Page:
Written by Allen Wyatt (last updated June 12, 2020)
This tip applies to Word 2007 and 2010
Pete is currently generating a large document (approximately 540 pages) that utilizes both portrait and landscape page orientations. There are many, many section breaks in the document, since this is necessary which switching between page orientations. Lately when he inserts a "Next Page" section break the previous section break, which was also "Next Page," automatically changes to "Continuous." Pete wonders if there is a reason why this happens and, perhaps, if there is a limit on the number of "Next Page" section breaks there can be in a document.
According to Microsoft sources, there is no limit on the number of section breaks in a document. The problem, more than likely, is that Word is trying to "second guess" what type of section breaks you want. In that case, there really is no solution, other than to double-check section break settings after adding new breaks. If you are only using "Next Page" section breaks in your document, then you can select the entire document and apply the section settings to all sections at once.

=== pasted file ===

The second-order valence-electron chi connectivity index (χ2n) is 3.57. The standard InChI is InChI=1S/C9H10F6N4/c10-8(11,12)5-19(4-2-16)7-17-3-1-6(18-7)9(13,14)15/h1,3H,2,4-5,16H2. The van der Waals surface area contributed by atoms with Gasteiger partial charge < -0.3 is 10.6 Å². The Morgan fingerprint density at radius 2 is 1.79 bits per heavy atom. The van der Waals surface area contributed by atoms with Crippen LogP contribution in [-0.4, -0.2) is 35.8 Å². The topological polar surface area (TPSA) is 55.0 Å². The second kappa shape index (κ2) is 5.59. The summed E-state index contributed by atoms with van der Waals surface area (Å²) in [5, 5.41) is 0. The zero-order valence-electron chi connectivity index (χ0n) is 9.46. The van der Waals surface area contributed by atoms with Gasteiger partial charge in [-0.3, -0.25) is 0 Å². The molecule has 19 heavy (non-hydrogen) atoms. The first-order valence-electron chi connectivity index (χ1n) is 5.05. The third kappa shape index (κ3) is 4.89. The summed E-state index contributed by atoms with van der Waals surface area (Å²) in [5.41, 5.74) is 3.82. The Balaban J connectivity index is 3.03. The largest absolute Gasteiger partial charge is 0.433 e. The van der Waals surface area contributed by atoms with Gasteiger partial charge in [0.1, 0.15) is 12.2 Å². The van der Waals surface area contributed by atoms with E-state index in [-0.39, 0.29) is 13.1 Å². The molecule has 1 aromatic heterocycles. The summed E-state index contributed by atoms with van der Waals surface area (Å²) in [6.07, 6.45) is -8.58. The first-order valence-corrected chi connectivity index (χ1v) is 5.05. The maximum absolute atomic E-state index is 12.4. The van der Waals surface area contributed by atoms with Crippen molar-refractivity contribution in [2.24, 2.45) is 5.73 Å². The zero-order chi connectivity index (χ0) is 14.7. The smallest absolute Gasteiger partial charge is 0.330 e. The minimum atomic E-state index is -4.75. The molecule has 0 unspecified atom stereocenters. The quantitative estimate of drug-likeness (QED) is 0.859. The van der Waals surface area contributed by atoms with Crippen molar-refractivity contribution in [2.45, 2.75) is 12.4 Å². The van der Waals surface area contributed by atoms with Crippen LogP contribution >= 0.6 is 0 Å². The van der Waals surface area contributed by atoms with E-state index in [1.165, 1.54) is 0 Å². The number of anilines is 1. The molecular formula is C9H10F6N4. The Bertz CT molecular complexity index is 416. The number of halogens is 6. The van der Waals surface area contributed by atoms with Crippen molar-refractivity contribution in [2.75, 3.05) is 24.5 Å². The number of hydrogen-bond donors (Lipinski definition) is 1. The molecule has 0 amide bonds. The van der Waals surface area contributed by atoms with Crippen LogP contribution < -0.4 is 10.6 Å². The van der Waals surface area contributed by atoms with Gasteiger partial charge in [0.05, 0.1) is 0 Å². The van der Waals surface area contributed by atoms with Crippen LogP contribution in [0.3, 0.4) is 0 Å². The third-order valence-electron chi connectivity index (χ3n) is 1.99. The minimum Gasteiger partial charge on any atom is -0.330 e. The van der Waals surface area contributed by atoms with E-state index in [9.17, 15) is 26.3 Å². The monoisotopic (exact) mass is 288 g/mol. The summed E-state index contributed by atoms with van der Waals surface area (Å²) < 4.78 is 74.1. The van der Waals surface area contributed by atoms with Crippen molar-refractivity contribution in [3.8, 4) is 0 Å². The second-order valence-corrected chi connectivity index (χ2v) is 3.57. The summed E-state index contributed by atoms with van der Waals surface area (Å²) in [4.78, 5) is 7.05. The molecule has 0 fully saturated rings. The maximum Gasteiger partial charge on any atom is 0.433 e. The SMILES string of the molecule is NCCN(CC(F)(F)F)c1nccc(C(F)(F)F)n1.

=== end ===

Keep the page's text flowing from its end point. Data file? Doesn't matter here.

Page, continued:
It could be, however, that your document is large enough and complex enough that it has become, in some fashion, unstable. This is not entirely uncommon with complex Word documents and it can be even more common if you are working with Track Changes or have lots of graphics or tables. If you suspect this is the case, then save the document using Save As to see if it clears matters up. If it doesn't, transfer everything in the troublesome document (except the very last end-of-paragraph mark) to a new document and then save that new document.
Finally, if you have a very complex document and nothing else seems to work, consider breaking your document into smaller documents—perhaps about 100 to 150 pages each.
WordTips is your source for cost-effective Microsoft Word training. (Microsoft Word is the most popular word processing software in the world.) This tip (5939) applies to Microsoft Word 2007 and 2010.
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